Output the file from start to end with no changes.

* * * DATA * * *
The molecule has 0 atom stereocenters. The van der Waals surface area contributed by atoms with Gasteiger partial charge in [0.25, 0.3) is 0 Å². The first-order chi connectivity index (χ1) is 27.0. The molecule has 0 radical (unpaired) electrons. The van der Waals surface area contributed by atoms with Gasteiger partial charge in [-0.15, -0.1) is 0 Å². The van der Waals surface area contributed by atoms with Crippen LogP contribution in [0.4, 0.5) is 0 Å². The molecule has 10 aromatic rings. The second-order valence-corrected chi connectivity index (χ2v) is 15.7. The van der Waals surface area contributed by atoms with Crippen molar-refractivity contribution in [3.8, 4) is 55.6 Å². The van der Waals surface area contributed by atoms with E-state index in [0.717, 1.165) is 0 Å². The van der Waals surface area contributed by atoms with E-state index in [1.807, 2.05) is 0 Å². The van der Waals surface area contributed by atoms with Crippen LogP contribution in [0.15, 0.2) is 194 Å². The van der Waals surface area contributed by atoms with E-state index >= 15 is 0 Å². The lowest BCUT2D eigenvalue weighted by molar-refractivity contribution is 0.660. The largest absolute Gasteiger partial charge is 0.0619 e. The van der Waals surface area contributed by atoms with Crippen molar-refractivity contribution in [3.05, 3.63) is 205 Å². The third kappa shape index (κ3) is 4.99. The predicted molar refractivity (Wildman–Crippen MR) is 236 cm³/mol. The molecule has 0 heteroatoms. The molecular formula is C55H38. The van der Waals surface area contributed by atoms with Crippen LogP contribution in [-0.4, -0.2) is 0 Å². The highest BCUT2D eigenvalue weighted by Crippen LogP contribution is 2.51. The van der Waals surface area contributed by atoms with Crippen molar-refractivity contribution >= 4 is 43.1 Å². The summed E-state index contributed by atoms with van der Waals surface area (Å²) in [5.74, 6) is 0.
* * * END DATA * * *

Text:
The molecule has 0 atom stereocenters. The van der Waals surface area contributed by atoms with Gasteiger partial charge in [0.25, 0.3) is 0 Å². The first-order chi connectivity index (χ1) is 27.0. The molecule has 0 radical (unpaired) electrons. The van der Waals surface area contributed by atoms with Gasteiger partial charge in [-0.15, -0.1) is 0 Å². The van der Waals surface area contributed by atoms with Crippen LogP contribution in [0.4, 0.5) is 0 Å². The molecule has 10 aromatic rings. The second-order valence-corrected chi connectivity index (χ2v) is 15.7. The van der Waals surface area contributed by atoms with Crippen molar-refractivity contribution in [3.8, 4) is 55.6 Å². The van der Waals surface area contributed by atoms with E-state index in [0.717, 1.165) is 0 Å². The van der Waals surface area contributed by atoms with E-state index in [1.807, 2.05) is 0 Å². The van der Waals surface area contributed by atoms with Crippen LogP contribution in [0.15, 0.2) is 194 Å². The van der Waals surface area contributed by atoms with E-state index >= 15 is 0 Å². The lowest BCUT2D eigenvalue weighted by molar-refractivity contribution is 0.660. The largest absolute Gasteiger partial charge is 0.0619 e. The van der Waals surface area contributed by atoms with Crippen molar-refractivity contribution in [3.05, 3.63) is 205 Å². The third kappa shape index (κ3) is 4.99. The predicted molar refractivity (Wildman–Crippen MR) is 236 cm³/mol. The molecule has 0 heteroatoms. The molecular formula is C55H38. The van der Waals surface area contributed by atoms with Crippen LogP contribution in [-0.4, -0.2) is 0 Å². The highest BCUT2D eigenvalue weighted by Crippen LogP contribution is 2.51. The van der Waals surface area contributed by atoms with Crippen molar-refractivity contribution >= 4 is 43.1 Å². The summed E-state index contributed by atoms with van der Waals surface area (Å²) in [5.74, 6) is 0.